Are you terrified about climate change yet? You should be. I certainly am. Granted, the sky filling with the ash of a billion dead animals will do that, but that’s not the only reason. I just finished reading David Wallace-Wells’ well-researched and absolutely devastating book The Uninhabitable Earth, which charts the future we’ll face should we fail to meet the goals of the Paris agreement (which, at the appalling rate we’re going, is likely; rather than a merely-catastrophic 1.5 or 2 degrees of warming, we’re likely to see something closer to 4 or 5). It’s tough reading, inspiring massive existential grief and guilt, as well as grim determination to change things.
Incredibly, the book is now set to be adapted for television by Adam McKay, who will also write and direct the first episode, as part of his HBO first-look deal. It won’t be a documentary series, but an anthology drama that explores the various effects of climate change covered by Wallace-Wells’ book (and the article that preceded it). Based on the chapter headings, we could see stories about:
- Heat Death
- Disasters No Longer Natural
- Freshwater Drain
- Dying Oceans
- Unbreathable Air
- Plagues of Warming
- Economic Collapse
- and Climate Conflict.
If McKay adapts the book faithfully (and with Wallace-Wells on board as a consulting producer, he may), The Uninhabitable Earth could end up being the most horrifying show in television history. It’s certainly in the writer-director's wheelhouse, considering his recent (i.e. post-Anchorman 2) focus on stories about historical and political subjects. His HBO deal also includes the rather-good Succession, now heading to its third season, and three more upcoming shows based on the Jeffrey Epstein scandal, the 1980s LA Lakers, and Parasite, respectively.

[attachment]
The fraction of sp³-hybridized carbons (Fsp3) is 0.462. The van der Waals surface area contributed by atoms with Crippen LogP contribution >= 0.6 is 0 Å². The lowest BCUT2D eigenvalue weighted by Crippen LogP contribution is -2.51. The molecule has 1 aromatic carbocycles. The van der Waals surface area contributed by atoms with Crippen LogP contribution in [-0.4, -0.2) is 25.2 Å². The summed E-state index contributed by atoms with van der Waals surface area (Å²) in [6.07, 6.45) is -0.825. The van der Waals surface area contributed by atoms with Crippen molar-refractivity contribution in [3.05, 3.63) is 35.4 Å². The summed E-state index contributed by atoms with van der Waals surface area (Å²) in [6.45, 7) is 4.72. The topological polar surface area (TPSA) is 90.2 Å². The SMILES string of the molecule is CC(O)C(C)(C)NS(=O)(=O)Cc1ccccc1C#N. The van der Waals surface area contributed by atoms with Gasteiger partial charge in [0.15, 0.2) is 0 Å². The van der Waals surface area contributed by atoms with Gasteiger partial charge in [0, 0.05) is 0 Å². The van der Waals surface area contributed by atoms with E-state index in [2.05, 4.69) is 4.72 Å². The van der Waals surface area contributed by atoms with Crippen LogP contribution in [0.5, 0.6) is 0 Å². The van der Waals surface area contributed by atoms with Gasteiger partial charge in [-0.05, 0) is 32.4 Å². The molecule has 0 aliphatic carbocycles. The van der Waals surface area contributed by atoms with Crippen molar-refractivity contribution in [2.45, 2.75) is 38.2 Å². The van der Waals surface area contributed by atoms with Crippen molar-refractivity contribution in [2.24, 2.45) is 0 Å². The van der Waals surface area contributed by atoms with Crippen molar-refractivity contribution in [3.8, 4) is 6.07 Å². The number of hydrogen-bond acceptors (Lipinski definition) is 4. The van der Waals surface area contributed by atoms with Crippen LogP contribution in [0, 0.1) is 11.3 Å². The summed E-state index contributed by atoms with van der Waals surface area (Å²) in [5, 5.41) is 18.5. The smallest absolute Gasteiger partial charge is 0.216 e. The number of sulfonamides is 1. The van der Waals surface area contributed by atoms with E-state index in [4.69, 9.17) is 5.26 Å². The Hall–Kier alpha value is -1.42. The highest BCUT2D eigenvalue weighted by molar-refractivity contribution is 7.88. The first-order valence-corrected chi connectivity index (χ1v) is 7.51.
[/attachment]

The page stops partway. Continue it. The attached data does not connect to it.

I, for one, am into this. McKay has two Best Director Oscar nominations under his belt, and while I often feel like I’m the only person on Film Twitter who liked Vice, we're mostly in agreement that The Big Short is the goods. We need more entertainment exhibiting the kind of righteous, incandescent anger that has set McKay’s recent work alight - and climate change is the perfect subject to apply it to.
The Uninhabitable Earth is being developed for the upcoming HBO Max streaming service; no release date is yet known, but it can’t come soon enough, given its purpose. Get ready to become intimately familiar with the concepts of climate anxiety, ecological grief, and species loneliness - not just because the show will likely deal with them, but because in the next decade or two, we all will.